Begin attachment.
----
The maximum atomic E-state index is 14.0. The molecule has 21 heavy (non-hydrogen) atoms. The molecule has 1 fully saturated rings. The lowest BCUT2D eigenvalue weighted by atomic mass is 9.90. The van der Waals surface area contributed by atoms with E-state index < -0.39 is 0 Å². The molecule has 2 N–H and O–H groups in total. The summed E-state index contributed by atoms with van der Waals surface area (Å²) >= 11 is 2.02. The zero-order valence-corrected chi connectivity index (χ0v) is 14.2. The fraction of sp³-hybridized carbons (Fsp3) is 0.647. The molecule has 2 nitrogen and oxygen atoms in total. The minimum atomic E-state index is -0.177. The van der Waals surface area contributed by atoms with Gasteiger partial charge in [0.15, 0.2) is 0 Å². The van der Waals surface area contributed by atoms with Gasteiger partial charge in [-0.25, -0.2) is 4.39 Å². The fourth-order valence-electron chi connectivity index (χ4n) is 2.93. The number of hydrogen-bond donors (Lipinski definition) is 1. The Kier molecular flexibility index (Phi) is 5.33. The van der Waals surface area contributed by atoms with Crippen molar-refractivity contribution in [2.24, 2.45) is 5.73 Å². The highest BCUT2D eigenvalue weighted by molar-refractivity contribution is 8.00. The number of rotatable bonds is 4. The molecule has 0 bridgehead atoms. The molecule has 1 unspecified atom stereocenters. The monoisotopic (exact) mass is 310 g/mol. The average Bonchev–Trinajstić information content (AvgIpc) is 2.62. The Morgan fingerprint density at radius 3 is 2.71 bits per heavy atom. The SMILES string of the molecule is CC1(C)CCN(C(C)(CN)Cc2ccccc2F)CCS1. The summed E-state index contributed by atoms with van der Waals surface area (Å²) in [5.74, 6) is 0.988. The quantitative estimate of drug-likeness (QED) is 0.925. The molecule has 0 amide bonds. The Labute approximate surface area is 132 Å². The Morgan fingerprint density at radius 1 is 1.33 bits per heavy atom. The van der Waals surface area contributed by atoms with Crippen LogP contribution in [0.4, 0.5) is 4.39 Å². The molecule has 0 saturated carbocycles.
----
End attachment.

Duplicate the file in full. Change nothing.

The maximum atomic E-state index is 14.0. The molecule has 21 heavy (non-hydrogen) atoms. The molecule has 1 fully saturated rings. The lowest BCUT2D eigenvalue weighted by atomic mass is 9.90. The van der Waals surface area contributed by atoms with E-state index < -0.39 is 0 Å². The molecule has 2 N–H and O–H groups in total. The summed E-state index contributed by atoms with van der Waals surface area (Å²) >= 11 is 2.02. The zero-order valence-corrected chi connectivity index (χ0v) is 14.2. The fraction of sp³-hybridized carbons (Fsp3) is 0.647. The molecule has 2 nitrogen and oxygen atoms in total. The minimum atomic E-state index is -0.177. The van der Waals surface area contributed by atoms with Gasteiger partial charge in [0.15, 0.2) is 0 Å². The van der Waals surface area contributed by atoms with Gasteiger partial charge in [-0.25, -0.2) is 4.39 Å². The fourth-order valence-electron chi connectivity index (χ4n) is 2.93. The number of hydrogen-bond donors (Lipinski definition) is 1. The Kier molecular flexibility index (Phi) is 5.33. The van der Waals surface area contributed by atoms with Crippen molar-refractivity contribution in [2.24, 2.45) is 5.73 Å². The highest BCUT2D eigenvalue weighted by molar-refractivity contribution is 8.00. The number of rotatable bonds is 4. The molecule has 0 bridgehead atoms. The molecule has 1 unspecified atom stereocenters. The monoisotopic (exact) mass is 310 g/mol. The average Bonchev–Trinajstić information content (AvgIpc) is 2.62. The Morgan fingerprint density at radius 3 is 2.71 bits per heavy atom. The SMILES string of the molecule is CC1(C)CCN(C(C)(CN)Cc2ccccc2F)CCS1. The summed E-state index contributed by atoms with van der Waals surface area (Å²) in [5.74, 6) is 0.988. The quantitative estimate of drug-likeness (QED) is 0.925. The molecule has 0 amide bonds. The Labute approximate surface area is 132 Å². The Morgan fingerprint density at radius 1 is 1.33 bits per heavy atom. The van der Waals surface area contributed by atoms with Crippen LogP contribution in [0.4, 0.5) is 4.39 Å². The molecule has 0 saturated carbocycles.